Writing for the Washington Post Tuesday, conservative Marc Thiessen complained that anti-vaxxers shouldn't be shamed or harassed for endangering the lives of those around them.
The claims of harassment and persecution are an increasingly popular among conservatives who are painting themselves as the latest victims of a kind of pro-science mafia.
Erring on the side of belief over information, anti-vaccine people are doubling down and putting their communities in danger of a virus that has so far killed more than 600,000 Americans
While the Delta variant is leading to "breakthrough" infections among those vaccinated, thus far it hasn't managed to kill nearly as many people as the unvaccinated.
Thiessen's column was immediately called out by Truth or Fiction's managing editor Brooke Binkowski as "irresponsible" and "whiny garbage."
@PostOpinions @marcthiessen This is an incredibly irresponsible, poorly written, whiny garbage take that has no bus… https://t.co/SzAoegchmM— Brooke Binkowski (@Brooke Binkowski) 1628025509.0
Just four paragraphs in, Thiessen claims, "the unvaccinated minority do not pose a serious threat to the rest of us." Already, the unvaccinated are accounting for a massive increase in virus cases across states with large populations of unvaccinated people.
He goes on to claim, "This means 192 million in total now have vaccinated immunity."
The assumption is that people are immune to COVID-19 with the vaccine, which isn't the case either. The breakthrough infections are killing vaccinated people and the vaccinated are still getting covid, albeit not as badly.
The vaccines were never to create total immunity, it was to lessen the severity of the disease when and if one gets it. The vaccine isn't a cure and it certainly won't stop infections, but will instead only make them less frequent and far less severe.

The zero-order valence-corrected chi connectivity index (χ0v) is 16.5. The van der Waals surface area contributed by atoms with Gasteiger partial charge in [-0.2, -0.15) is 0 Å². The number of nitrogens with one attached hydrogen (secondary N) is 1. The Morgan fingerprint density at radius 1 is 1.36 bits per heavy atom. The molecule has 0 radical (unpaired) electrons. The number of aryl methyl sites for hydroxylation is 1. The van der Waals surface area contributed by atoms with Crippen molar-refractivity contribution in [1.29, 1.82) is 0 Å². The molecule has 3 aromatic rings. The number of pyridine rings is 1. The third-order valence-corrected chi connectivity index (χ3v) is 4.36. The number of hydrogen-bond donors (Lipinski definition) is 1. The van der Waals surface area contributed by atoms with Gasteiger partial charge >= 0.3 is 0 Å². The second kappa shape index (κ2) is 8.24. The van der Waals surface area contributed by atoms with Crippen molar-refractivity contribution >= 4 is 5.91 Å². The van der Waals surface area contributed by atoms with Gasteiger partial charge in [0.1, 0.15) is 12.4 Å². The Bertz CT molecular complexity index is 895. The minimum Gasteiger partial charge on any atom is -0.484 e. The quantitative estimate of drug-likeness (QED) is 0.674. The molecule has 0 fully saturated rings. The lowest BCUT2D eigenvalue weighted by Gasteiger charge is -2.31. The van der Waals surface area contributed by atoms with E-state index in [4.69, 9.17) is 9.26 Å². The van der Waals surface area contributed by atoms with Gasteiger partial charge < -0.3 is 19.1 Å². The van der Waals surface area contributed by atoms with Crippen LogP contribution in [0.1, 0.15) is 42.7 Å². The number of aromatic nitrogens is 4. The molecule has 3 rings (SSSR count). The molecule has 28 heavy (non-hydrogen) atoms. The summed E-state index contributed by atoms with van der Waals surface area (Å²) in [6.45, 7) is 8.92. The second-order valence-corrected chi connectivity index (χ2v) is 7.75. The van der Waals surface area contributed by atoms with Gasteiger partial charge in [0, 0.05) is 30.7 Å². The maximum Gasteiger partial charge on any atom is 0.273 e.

"Unvaccinated children are at similarly low risk for serious outcomes as vaccinated adults. CDC data show that just 406 people under 18 have died with a covid-19 diagnosis code in their record — and the CDC has no idea whether covid-19 was incidental or causal in their death," Thiessen also wrote.
Taking the number of deaths into account isn't the way one calculates risk for children. The numbers he's citing are from a year when people were in lockdown, children weren't in school and mask mandates were in place.
Now that all of those things are being eliminated the cases of hospitalization, infection and death among children is increasing, as the New York Times reported just days prior to Thiessen's column.
By July 2020, Reuters cited a report by the American Academy of Pediatrics and the Children's Hospital Association that calculated "more than 338,000 children have tested positive for COVID-19 since the onset of the U.S. epidemic" even with the mandates and home-schooling in place. Today, pediatric cases accounted for 43,033 new cases in July 2021 alone, and children aren't even back in school yet.
As Binkowski explained, the column is an "incredibly irresponsible, poorly written, [and] whiney garbage take that has no business in the venerable Washington Post."